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McConnell Walks Back Moore Criticism, Says Let Voters Decide; Campaign Tell-All Book Hits Shelves Tuesday; Alternate Universe for President Trump; FBI Community Outraged by Trump's "In Tatters" Tweet; Senator Dianne Feinstein Says Judiciary Committee Investigating Trump for Obstruction. Aired 6-7p ET
Aired December 3, 2017 - 18:00 ET
THIS IS A RUSH TRANSCRIPT. THIS COPY MAY NOT BE IN ITS FINAL FORM AND MAY BE UPDATED.
[18:01:19] BORIS SANCHEZ, CNN ANCHOR: Welcome to the CNN NEWSROOM. I'm Boris Sanchez, in for Ana Cabrera. Thank you so much for joining us this Sunday. It is just about 6:00 p.m. on the East Coast.
We start with President Donald Trump's attorney saying that it was him, not the president who wrote a problematic tweet yesterday, which said that Donald Trump knew that Michael Flynn lied to the FBI when he fired him. Meaning that he also would have known about Flynn's dishonesty to FBI agents when he asked then FBI Director James Comey to quit investigating Flynn just one day later. Legal experts immediately jumped on this tweet saying that it could be proof of obstruction of justice.
Today, 24 hours later, there is a new revelation. Senator Dianne Feinstein says the Senate Judiciary Committee is investigating the president for obstruction of justice. Watch this.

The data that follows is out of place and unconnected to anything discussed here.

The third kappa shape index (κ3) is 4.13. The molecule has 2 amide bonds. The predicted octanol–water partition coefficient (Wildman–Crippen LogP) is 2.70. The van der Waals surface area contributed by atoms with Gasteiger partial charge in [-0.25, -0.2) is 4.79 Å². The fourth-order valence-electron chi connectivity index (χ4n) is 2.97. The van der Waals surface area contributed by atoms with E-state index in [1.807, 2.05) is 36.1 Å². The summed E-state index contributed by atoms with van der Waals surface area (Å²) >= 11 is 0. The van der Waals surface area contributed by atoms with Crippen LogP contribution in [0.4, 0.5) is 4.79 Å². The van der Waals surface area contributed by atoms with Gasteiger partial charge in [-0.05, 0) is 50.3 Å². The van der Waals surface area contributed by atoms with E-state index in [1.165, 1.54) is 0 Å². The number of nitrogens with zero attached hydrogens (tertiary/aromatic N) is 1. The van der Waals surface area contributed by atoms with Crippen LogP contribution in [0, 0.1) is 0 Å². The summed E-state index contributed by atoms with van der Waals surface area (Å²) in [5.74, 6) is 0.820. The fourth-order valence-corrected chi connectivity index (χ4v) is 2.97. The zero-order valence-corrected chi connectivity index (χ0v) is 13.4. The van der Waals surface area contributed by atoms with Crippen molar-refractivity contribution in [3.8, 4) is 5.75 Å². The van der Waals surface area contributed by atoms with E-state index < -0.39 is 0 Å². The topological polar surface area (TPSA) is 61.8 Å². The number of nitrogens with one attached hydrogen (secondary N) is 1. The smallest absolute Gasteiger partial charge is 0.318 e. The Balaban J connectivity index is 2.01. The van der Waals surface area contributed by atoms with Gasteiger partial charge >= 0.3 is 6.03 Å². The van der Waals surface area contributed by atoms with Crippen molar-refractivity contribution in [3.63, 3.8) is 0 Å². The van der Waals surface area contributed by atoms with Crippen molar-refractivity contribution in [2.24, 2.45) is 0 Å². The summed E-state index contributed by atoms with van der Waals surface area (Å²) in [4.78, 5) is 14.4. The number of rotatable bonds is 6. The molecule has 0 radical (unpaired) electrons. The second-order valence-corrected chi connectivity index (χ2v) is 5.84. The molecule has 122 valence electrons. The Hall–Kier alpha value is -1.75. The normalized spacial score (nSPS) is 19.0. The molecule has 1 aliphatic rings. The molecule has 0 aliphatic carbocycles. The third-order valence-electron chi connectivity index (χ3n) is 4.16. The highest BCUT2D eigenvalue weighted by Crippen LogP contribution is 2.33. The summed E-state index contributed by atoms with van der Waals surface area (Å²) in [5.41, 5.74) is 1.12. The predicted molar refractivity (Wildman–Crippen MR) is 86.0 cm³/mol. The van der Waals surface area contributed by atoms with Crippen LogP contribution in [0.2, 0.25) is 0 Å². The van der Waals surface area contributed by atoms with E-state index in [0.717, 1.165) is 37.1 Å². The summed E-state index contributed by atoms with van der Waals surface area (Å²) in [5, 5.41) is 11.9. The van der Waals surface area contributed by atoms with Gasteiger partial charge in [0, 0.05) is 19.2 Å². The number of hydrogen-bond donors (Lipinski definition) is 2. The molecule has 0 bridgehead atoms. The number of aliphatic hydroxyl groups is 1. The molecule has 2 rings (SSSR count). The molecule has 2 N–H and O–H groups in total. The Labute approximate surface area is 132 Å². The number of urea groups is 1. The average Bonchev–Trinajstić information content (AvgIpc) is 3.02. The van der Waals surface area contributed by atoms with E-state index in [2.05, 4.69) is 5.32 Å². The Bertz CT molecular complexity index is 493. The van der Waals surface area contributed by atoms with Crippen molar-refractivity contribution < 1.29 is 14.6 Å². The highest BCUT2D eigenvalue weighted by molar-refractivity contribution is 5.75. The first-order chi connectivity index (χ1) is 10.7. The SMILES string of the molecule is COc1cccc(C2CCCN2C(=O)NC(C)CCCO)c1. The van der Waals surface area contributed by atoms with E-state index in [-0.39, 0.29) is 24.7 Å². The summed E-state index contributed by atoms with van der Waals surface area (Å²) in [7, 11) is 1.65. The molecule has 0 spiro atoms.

(BEGIN VIDEO CLIP)
SEN. DIANNE FEINSTEIN (D), RANKING MEMBER, JUDICIARY COMMITTEE: The Judiciary Committee has an investigation going as well, and it involves obstruction of justice. And I think what we're beginning to see is the putting together of case of obstruction of justice.
(END VIDEO CLIP)
SANCHEZ: The president has said he's not worried about the Russia probes because he has done nothing wrong, but his Twitter feed today tells a bit of a different story. He's unleashed a tweet storm, attacking several people including James Comey, Hillary Clinton and going after the FBI, saying it is in tatters and, quote, "the worst in history."
My colleague, crime and justice reporter, Shimon Prokupecz, joins us now. He's been following the Russia investigation from the beginning, done some incredible reporting on it.
Shimon, based on who the special counsel has been interviewing and the plea deals that we know about, Michael Flynn and George Papadopoulos, does it appear to you that obstruction of justice is now the focus or at least an equal focus as is collusion with the Russian government during the 2016 election?
SHIMON PROKUPECZ, CNN CRIME AND JUSTICE REPORTER: Yes. So I would say that it's probably of equal at this point and perhaps maybe more involved with investigators and investigators are still looking into that. We know why the special counsel was initially put together was to look at possible obstruction after the president fired the former FBI director James Comey.
You know, ultimately it's always hard to tell and read into these investigations, but there are two things that we do know, and that is that two people associated with the president during the campaign and one of them, Michael Flynn, who was in the White House, lied to the FBI about the investigation, about who they were talking to, Russian contacts, and that is a big focus of the special counsel's investigation.